"Good, good." Hugo looked around and caught the eye of a club servant. "Madeira, please," he said as the man approached. "For both of us."

"What is your news?" said John. Evidently they were going to have to wade through a certain amount of idle chatter before Wentworth would begin.

Hugo's tone became serious. "I've just been told I'm off to Barbados. I must say I don't fancy it one bit. Can't stand the heat."

"No. I can imagine."

"Anyway, what will be, will be," he said. "By the way, I saw the notice of your engagement in the Times. Congratulations. She's a lovely young woman."

"I'm very lucky," said John, without meaning it.

"When's the wedding?"

"Soon, I think."

His leaden tone told Captain Wentworth it was time to move on, and at last he did. "Now"—he took out a packet and removed some papers from it—"I have done a little digging, as you asked."

"And?" John sat up in his chair. This was what he'd come for.

He had not been himself since he'd read the copied material that Ellis had brought him. And when she'd failed to return with the originals later that day, he had been forced to acknowledge that the information they bore witness to could not be destroyed or even contained. In the first of Sophia's letters she'd told her maid of the child she had conceived. A child who was to be sent to live with a family named Pope as soon as it was born. That much he had absorbed easily. He'd long realized that Charles Pope was in some way connected by blood to one of the major players in this game. John had suspected him of being James Trenchard's son. Now it turned out he was the son of Trenchard's daughter. All this was fair enough. Trenchard had been anxious to keep the secret to protect his daughter's good name, and John understood why. The letters had also allowed him to fill in the missing piece of the jigsaw. The father of Sophia Trenchard's baby was Edmund Bellasis, John's own cousin. It all made sense—Trenchard's patronage of Charles Pope, Lady Brockenhurst's obvious affection for him. There was nothing to surprise in this revelation. On the contrary, for the first time since Charles Pope had come into their lives, everything was clear.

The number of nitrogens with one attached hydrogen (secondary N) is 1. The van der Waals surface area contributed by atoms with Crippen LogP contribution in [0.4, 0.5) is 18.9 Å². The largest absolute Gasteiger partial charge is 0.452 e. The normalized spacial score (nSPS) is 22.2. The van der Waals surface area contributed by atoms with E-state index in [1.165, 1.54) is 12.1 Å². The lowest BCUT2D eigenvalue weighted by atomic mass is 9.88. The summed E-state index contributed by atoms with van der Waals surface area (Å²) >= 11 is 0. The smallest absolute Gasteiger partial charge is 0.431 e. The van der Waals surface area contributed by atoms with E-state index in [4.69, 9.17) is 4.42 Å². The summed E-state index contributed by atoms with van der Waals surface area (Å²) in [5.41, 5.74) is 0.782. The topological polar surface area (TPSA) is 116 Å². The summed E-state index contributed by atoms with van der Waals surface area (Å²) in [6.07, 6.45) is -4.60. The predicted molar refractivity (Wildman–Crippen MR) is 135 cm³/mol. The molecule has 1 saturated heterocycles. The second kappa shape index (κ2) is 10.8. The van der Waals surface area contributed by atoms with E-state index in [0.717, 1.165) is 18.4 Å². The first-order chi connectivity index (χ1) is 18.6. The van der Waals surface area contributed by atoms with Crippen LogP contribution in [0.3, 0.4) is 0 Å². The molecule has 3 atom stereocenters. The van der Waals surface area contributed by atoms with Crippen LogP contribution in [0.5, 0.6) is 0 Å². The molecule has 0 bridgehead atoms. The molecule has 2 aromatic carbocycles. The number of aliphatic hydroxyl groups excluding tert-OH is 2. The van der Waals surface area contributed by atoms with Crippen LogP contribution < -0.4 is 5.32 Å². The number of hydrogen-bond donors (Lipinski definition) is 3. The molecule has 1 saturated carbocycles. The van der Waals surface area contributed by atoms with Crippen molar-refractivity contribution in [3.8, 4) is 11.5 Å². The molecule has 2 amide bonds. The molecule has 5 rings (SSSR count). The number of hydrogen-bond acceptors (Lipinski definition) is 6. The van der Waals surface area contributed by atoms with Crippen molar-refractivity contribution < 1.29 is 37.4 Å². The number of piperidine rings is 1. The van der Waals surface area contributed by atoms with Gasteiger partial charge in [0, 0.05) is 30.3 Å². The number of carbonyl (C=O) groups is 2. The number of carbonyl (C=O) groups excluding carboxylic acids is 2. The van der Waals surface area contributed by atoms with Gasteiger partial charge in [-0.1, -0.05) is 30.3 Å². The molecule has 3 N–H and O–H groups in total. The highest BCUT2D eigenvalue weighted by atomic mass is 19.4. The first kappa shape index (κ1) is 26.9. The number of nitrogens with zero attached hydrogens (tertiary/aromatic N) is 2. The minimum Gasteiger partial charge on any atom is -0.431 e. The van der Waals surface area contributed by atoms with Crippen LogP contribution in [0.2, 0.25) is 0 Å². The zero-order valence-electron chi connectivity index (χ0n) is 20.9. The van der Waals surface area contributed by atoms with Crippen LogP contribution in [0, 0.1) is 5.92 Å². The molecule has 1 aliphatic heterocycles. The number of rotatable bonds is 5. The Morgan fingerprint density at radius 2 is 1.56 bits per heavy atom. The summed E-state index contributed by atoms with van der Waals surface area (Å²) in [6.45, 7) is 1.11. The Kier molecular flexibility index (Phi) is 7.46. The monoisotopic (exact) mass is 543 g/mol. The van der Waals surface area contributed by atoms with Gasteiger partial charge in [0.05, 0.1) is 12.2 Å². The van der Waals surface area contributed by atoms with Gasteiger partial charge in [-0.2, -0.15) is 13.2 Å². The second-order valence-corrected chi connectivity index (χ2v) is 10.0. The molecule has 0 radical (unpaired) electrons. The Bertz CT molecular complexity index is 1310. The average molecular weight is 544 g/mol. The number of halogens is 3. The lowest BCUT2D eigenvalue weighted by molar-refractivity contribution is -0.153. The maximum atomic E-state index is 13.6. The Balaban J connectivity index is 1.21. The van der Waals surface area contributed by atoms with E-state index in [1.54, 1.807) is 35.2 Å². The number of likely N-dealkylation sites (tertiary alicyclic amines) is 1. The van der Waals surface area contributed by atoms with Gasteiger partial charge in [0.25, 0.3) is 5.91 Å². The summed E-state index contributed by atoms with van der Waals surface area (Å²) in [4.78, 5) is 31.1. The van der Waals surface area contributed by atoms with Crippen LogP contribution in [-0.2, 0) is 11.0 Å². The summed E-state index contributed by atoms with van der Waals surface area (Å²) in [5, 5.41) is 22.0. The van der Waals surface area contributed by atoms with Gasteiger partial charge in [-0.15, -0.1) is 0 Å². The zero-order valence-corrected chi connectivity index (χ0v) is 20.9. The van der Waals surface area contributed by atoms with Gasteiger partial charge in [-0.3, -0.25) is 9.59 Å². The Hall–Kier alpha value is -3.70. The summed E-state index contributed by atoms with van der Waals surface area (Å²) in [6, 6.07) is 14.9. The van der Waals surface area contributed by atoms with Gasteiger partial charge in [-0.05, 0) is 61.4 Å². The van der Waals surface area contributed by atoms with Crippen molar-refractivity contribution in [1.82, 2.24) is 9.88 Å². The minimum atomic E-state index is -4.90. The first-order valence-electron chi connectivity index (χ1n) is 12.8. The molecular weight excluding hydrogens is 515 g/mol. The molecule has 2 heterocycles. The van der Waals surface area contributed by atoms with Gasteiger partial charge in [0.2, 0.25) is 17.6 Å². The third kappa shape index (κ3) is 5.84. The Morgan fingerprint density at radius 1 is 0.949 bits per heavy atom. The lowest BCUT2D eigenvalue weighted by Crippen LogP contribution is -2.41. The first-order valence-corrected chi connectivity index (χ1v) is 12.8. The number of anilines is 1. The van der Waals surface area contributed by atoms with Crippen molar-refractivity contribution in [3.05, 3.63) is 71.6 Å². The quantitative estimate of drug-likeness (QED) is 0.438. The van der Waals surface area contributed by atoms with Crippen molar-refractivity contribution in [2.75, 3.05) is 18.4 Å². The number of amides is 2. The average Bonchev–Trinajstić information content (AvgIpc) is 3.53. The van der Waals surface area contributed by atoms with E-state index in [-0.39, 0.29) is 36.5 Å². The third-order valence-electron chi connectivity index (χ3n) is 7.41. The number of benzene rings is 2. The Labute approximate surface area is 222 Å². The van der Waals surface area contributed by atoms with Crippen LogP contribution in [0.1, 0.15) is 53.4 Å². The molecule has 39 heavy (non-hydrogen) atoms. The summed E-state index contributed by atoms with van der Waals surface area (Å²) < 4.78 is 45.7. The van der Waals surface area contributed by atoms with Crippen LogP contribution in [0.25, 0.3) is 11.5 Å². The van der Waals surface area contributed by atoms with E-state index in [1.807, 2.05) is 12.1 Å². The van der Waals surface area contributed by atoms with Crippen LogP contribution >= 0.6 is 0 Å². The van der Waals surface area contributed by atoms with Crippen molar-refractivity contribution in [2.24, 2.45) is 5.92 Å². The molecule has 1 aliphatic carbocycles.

On Sale
Jun 9, 2016
Hachette Audio

Julian Fellowes

About the Author

Educated at Ampleforth and Magdalene College, Cambridge, Julian Fellowes is a multi-award-winning actor, writer, director and producer. As creator, sole writer, and executive producer of the hit television series DOWNTON ABBEY, Fellowes has won three Emmy awards.Fellowes received the Academy Award for Best Original Screenplay for GOSFORD PARK (2002). His work was also honored by the Writer’s Guild of America, The New York Film Critics’ Circle and the National Society of Film Critics for Best Screenplay. Other writing credits for film include PICCADILLY JIM (2004), VANITY FAIR (2004), YOUNG VICTORIA (2009), THE TOURIST (2010), ROMEO &amp JULIET (2013), and the upcoming three-part drama DOCTOR THORNE for ITV. Fellowes also directed the award-winning films SEPARATE LIES and FROM TIME TO TIME. Fellowes wrote the books for the Tony-nominated stage production of MARY POPPINS and SCHOOL OF ROCK – THE MUSICAL which opened on Broadway in December 2015, and is written and produced by Andrew Lloyd Webber. Fellowes has authored two novels: the international bestsellers SNOBS (2005) and PAST IMPERFECT (2008/2009).Julian Fellowes became a life peer in 2010. He lives in Dorset and London with his wife, Emma.